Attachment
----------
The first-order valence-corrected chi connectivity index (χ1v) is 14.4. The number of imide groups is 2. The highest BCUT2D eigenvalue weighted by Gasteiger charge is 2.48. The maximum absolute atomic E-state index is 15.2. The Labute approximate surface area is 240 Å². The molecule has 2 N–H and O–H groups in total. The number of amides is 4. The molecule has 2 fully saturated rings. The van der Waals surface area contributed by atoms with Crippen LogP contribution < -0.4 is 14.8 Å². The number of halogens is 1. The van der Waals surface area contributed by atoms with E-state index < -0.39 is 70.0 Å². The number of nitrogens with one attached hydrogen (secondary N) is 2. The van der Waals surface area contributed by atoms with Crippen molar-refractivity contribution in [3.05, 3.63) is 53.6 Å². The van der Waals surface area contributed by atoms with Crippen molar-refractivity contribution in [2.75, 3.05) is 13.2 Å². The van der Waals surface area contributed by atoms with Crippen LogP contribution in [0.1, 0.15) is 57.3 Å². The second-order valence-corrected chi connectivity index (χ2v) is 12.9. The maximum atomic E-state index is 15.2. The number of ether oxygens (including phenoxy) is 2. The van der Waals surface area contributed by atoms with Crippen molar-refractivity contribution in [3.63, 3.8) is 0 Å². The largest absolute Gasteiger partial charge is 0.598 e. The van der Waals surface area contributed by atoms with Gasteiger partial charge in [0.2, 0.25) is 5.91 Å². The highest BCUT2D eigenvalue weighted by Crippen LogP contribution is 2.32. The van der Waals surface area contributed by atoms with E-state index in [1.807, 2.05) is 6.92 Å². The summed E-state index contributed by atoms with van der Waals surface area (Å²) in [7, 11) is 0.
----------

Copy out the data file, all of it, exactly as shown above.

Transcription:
The first-order valence-corrected chi connectivity index (χ1v) is 14.4. The number of imide groups is 2. The highest BCUT2D eigenvalue weighted by Gasteiger charge is 2.48. The maximum absolute atomic E-state index is 15.2. The Labute approximate surface area is 240 Å². The molecule has 2 N–H and O–H groups in total. The number of amides is 4. The molecule has 2 fully saturated rings. The van der Waals surface area contributed by atoms with Crippen LogP contribution < -0.4 is 14.8 Å². The number of halogens is 1. The van der Waals surface area contributed by atoms with E-state index < -0.39 is 70.0 Å². The number of nitrogens with one attached hydrogen (secondary N) is 2. The van der Waals surface area contributed by atoms with Crippen molar-refractivity contribution in [3.05, 3.63) is 53.6 Å². The van der Waals surface area contributed by atoms with Crippen molar-refractivity contribution in [2.75, 3.05) is 13.2 Å². The van der Waals surface area contributed by atoms with Crippen LogP contribution in [0.1, 0.15) is 57.3 Å². The second-order valence-corrected chi connectivity index (χ2v) is 12.9. The maximum atomic E-state index is 15.2. The number of ether oxygens (including phenoxy) is 2. The van der Waals surface area contributed by atoms with Crippen molar-refractivity contribution in [3.63, 3.8) is 0 Å². The largest absolute Gasteiger partial charge is 0.598 e. The van der Waals surface area contributed by atoms with Gasteiger partial charge in [0.2, 0.25) is 5.91 Å². The highest BCUT2D eigenvalue weighted by Crippen LogP contribution is 2.32. The van der Waals surface area contributed by atoms with E-state index in [1.807, 2.05) is 6.92 Å². The summed E-state index contributed by atoms with van der Waals surface area (Å²) in [7, 11) is 0.